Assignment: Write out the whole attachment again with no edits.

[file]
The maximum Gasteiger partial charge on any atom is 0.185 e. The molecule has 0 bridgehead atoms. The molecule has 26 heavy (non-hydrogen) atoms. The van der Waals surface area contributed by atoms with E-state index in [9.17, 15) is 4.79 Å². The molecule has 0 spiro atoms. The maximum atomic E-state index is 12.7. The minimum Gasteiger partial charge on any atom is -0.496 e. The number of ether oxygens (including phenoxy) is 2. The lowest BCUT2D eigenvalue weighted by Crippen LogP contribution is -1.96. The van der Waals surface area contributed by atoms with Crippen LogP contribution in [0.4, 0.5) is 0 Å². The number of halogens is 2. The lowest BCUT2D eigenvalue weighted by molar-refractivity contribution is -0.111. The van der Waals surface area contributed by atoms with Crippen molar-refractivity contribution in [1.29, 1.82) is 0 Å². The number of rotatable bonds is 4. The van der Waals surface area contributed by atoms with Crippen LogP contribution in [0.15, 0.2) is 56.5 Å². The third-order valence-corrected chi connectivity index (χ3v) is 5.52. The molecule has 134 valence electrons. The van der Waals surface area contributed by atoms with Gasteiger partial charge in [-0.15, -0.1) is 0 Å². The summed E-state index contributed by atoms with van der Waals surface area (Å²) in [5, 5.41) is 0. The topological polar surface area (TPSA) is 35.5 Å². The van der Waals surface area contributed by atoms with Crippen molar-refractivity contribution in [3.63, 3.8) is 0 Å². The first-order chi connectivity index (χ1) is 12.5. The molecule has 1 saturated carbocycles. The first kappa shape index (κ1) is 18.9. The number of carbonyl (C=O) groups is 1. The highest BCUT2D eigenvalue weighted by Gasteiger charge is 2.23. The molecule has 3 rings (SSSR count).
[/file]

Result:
The maximum Gasteiger partial charge on any atom is 0.185 e. The molecule has 0 bridgehead atoms. The molecule has 26 heavy (non-hydrogen) atoms. The van der Waals surface area contributed by atoms with E-state index in [9.17, 15) is 4.79 Å². The molecule has 0 spiro atoms. The maximum atomic E-state index is 12.7. The minimum Gasteiger partial charge on any atom is -0.496 e. The number of ether oxygens (including phenoxy) is 2. The lowest BCUT2D eigenvalue weighted by Crippen LogP contribution is -1.96. The van der Waals surface area contributed by atoms with Crippen LogP contribution in [0.4, 0.5) is 0 Å². The number of halogens is 2. The lowest BCUT2D eigenvalue weighted by molar-refractivity contribution is -0.111. The van der Waals surface area contributed by atoms with Crippen molar-refractivity contribution in [1.29, 1.82) is 0 Å². The number of rotatable bonds is 4. The van der Waals surface area contributed by atoms with Crippen LogP contribution in [0.15, 0.2) is 56.5 Å². The third-order valence-corrected chi connectivity index (χ3v) is 5.52. The molecule has 134 valence electrons. The van der Waals surface area contributed by atoms with Gasteiger partial charge in [-0.15, -0.1) is 0 Å². The summed E-state index contributed by atoms with van der Waals surface area (Å²) in [5, 5.41) is 0. The topological polar surface area (TPSA) is 35.5 Å². The van der Waals surface area contributed by atoms with Crippen molar-refractivity contribution in [3.63, 3.8) is 0 Å². The first-order chi connectivity index (χ1) is 12.5. The molecule has 1 saturated carbocycles. The first kappa shape index (κ1) is 18.9. The number of carbonyl (C=O) groups is 1. The highest BCUT2D eigenvalue weighted by Gasteiger charge is 2.23. The molecule has 3 rings (SSSR count).